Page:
Monday, March 23, 2009

Mutiny on the Bounty by John Boyne

Rating: 4 out of 5 stars

Summary: December 23, 1787, Portsmouth.

14 year-old John Jacob Turnstile is about to be sent to prison when an offer is put to him - a ship has been refitted and is about to set sail with an important mission. The captain's valet has been injured and a replacement must be found immediately. The deal is struck and he finds himself on board.

The ship is HMS Bounty, the captain is William Bligh, and their destination is Tahiti.

Review: When you mention Mutiny on the Bounty to most Australian’s we can all say we know exactly what you are talking about. However for a lot of Aussies press deeper for details and you would get a response along the lines of “Well there was a boat called Bounty, Its Captain was called Bligh, um the crew mutinied….Oh and there was that movie, the one with Mel Gibson”. I know that probably would have been my answer and most of my friends would have been the same. I enjoy history and learning about it and even I never really knew the details or how this tale related to Australia.

I have been unable to find any reference to a John Turnstile being on the ship so it would appear that his character was created to tell the story, which works really well here. He is brought on board as the Captain’s servant so by default knows a lot of what is going on and is best placed to tell the tale.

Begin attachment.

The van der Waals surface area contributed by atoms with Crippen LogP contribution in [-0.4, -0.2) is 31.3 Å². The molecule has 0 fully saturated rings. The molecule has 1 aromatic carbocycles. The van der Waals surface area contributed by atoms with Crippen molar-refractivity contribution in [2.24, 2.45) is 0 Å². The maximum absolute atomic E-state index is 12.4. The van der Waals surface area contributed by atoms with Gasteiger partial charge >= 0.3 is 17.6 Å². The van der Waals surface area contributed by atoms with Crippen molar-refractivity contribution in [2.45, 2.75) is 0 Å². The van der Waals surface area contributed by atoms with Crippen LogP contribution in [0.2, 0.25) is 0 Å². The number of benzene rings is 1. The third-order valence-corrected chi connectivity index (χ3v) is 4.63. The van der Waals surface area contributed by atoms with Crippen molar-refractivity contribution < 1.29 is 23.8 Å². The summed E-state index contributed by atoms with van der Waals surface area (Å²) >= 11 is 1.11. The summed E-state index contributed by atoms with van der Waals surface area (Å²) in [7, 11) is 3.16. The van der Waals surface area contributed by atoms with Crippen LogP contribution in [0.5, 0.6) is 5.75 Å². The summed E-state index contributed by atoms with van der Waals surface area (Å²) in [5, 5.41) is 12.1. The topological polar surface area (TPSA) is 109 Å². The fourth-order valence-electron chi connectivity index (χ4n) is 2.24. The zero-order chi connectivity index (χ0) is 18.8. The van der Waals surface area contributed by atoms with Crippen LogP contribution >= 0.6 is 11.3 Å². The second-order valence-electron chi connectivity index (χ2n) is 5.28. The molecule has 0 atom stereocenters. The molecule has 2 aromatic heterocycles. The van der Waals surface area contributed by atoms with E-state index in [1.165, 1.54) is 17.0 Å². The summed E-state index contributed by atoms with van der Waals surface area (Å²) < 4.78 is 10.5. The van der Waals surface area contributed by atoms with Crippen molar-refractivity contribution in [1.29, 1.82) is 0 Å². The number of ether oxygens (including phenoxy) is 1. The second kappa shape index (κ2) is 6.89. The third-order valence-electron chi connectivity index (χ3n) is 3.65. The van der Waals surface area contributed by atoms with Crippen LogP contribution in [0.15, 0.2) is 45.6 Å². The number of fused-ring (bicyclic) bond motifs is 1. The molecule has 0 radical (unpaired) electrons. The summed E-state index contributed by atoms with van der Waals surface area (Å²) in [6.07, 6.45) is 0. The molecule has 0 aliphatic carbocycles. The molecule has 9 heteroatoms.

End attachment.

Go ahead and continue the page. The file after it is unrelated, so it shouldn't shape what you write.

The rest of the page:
"When daylight came on the second day I was able to take full account of the predicament we found ourselves in."
What I really liked is that the author did not portray any of the characters in a particularly negative light. He showed that they were all just men really who each made some mistakes. I liked that I was able to form my own opinions of the characters and not be swayed by the authors writing. Turnstile’s views of the people are expressed but there was never a feeling that you were reading the authors views, jut the view of a fourteen year old boy.

From what I can tell this book is very close to the actual account of what happened during the voyage. For me having the actual events portrayed in this way made it all come alive and more real. Boyne was able to really convey the conditions on the boat and the journey. There was not a point in the book where I did not learn something new like bathing on a boat, superstitions of sailors, and that if a Captain lost his ship in the 1700’s he was put on trial.

I was particularly interested to learn that Bligh was not in fact a true Captain he was for lack of a better word only acting in the position. Also that later on in life he became the Governor of NSW. At the end of the book John Boyne mentions all the reference material he used such as the trail transcripts and diaries written by Bligh, Boyne clearly did his homework and it shines through the book.

Also Boyne cleverly wove old cockney language with modern language so that the reader was able to feel like they were really were on a ship in the 1700’s, while making it easy to follow.

This was a really enjoyable book and I will be definitely picking up another of his books. A good book for anyone wanting to learn some history in particular about the Mutiny on the Bounty.


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  2. This one sounds like such an interesting book--informative and entertaining. I am glad you liked it, Caspette. I really appreciate it when an author can capture the time period and setting so well as to make it come across as authentic. It sounds like Boyne does that here. Wonderful review.